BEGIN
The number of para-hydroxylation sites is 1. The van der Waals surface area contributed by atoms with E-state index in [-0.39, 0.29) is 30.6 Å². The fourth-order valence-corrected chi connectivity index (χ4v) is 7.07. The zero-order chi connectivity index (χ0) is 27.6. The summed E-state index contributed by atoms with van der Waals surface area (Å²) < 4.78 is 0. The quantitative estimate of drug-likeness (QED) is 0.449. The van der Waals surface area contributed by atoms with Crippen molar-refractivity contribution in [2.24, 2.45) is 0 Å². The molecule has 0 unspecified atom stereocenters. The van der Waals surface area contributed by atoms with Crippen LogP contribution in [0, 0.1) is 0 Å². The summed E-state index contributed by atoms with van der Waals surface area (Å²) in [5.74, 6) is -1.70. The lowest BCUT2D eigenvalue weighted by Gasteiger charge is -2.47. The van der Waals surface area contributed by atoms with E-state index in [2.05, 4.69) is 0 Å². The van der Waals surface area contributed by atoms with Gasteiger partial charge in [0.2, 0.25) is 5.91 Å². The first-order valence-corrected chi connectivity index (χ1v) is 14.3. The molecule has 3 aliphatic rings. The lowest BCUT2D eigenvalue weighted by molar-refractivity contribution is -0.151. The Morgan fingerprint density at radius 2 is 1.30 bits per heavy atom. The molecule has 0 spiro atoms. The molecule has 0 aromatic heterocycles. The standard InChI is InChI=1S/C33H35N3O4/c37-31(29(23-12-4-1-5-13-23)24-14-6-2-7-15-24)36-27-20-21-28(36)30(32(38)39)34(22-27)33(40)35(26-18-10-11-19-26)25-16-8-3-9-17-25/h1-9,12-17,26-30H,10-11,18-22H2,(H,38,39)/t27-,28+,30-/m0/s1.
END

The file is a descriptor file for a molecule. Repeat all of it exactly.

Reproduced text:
The number of para-hydroxylation sites is 1. The van der Waals surface area contributed by atoms with E-state index in [-0.39, 0.29) is 30.6 Å². The fourth-order valence-corrected chi connectivity index (χ4v) is 7.07. The zero-order chi connectivity index (χ0) is 27.6. The summed E-state index contributed by atoms with van der Waals surface area (Å²) < 4.78 is 0. The quantitative estimate of drug-likeness (QED) is 0.449. The van der Waals surface area contributed by atoms with Crippen molar-refractivity contribution in [2.24, 2.45) is 0 Å². The molecule has 0 unspecified atom stereocenters. The van der Waals surface area contributed by atoms with Crippen LogP contribution in [0, 0.1) is 0 Å². The summed E-state index contributed by atoms with van der Waals surface area (Å²) in [5.74, 6) is -1.70. The lowest BCUT2D eigenvalue weighted by Gasteiger charge is -2.47. The van der Waals surface area contributed by atoms with E-state index in [2.05, 4.69) is 0 Å². The van der Waals surface area contributed by atoms with Gasteiger partial charge in [0.2, 0.25) is 5.91 Å². The first-order valence-corrected chi connectivity index (χ1v) is 14.3. The molecule has 3 aliphatic rings. The lowest BCUT2D eigenvalue weighted by molar-refractivity contribution is -0.151. The Morgan fingerprint density at radius 2 is 1.30 bits per heavy atom. The molecule has 0 spiro atoms. The molecule has 0 aromatic heterocycles. The standard InChI is InChI=1S/C33H35N3O4/c37-31(29(23-12-4-1-5-13-23)24-14-6-2-7-15-24)36-27-20-21-28(36)30(32(38)39)34(22-27)33(40)35(26-18-10-11-19-26)25-16-8-3-9-17-25/h1-9,12-17,26-30H,10-11,18-22H2,(H,38,39)/t27-,28+,30-/m0/s1.